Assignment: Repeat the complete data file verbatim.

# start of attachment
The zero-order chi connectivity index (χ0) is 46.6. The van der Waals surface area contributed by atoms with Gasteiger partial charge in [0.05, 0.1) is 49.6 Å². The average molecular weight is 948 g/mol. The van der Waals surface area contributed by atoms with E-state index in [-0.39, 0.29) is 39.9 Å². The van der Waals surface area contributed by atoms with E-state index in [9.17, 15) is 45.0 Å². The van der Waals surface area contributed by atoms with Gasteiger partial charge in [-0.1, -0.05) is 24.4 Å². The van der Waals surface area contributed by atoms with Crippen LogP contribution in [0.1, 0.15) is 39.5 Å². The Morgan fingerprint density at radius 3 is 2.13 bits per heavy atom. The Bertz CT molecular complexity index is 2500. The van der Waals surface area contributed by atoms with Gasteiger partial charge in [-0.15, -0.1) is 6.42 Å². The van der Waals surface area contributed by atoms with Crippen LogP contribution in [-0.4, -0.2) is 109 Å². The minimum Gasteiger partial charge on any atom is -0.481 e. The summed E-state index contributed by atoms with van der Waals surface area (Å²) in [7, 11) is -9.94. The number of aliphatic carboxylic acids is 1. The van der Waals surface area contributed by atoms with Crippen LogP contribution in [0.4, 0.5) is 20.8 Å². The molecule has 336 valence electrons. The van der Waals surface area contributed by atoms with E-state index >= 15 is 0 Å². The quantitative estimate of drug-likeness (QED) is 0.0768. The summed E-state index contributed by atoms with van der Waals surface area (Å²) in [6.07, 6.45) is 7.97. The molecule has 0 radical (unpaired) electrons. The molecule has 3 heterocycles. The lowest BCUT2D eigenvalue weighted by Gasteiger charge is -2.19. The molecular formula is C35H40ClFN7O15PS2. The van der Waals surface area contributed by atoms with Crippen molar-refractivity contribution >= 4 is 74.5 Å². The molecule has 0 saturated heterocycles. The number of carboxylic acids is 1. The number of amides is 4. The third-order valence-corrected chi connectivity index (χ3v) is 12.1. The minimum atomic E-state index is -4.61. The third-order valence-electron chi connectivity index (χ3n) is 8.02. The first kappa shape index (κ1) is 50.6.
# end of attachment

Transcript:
The zero-order chi connectivity index (χ0) is 46.6. The van der Waals surface area contributed by atoms with Gasteiger partial charge in [0.05, 0.1) is 49.6 Å². The average molecular weight is 948 g/mol. The van der Waals surface area contributed by atoms with E-state index in [-0.39, 0.29) is 39.9 Å². The van der Waals surface area contributed by atoms with E-state index in [9.17, 15) is 45.0 Å². The van der Waals surface area contributed by atoms with Gasteiger partial charge in [-0.1, -0.05) is 24.4 Å². The van der Waals surface area contributed by atoms with Crippen LogP contribution in [0.1, 0.15) is 39.5 Å². The Morgan fingerprint density at radius 3 is 2.13 bits per heavy atom. The Bertz CT molecular complexity index is 2500. The van der Waals surface area contributed by atoms with Gasteiger partial charge in [-0.15, -0.1) is 6.42 Å². The van der Waals surface area contributed by atoms with Crippen LogP contribution in [-0.4, -0.2) is 109 Å². The minimum Gasteiger partial charge on any atom is -0.481 e. The summed E-state index contributed by atoms with van der Waals surface area (Å²) in [7, 11) is -9.94. The number of aliphatic carboxylic acids is 1. The van der Waals surface area contributed by atoms with Crippen LogP contribution in [0.4, 0.5) is 20.8 Å². The molecule has 336 valence electrons. The van der Waals surface area contributed by atoms with E-state index >= 15 is 0 Å². The quantitative estimate of drug-likeness (QED) is 0.0768. The summed E-state index contributed by atoms with van der Waals surface area (Å²) in [6.07, 6.45) is 7.97. The molecule has 0 radical (unpaired) electrons. The molecule has 3 heterocycles. The lowest BCUT2D eigenvalue weighted by Gasteiger charge is -2.19. The molecular formula is C35H40ClFN7O15PS2. The van der Waals surface area contributed by atoms with Crippen molar-refractivity contribution >= 4 is 74.5 Å². The molecule has 0 saturated heterocycles. The number of carboxylic acids is 1. The number of amides is 4. The third-order valence-corrected chi connectivity index (χ3v) is 12.1. The minimum atomic E-state index is -4.61. The third-order valence-electron chi connectivity index (χ3n) is 8.02. The first kappa shape index (κ1) is 50.6.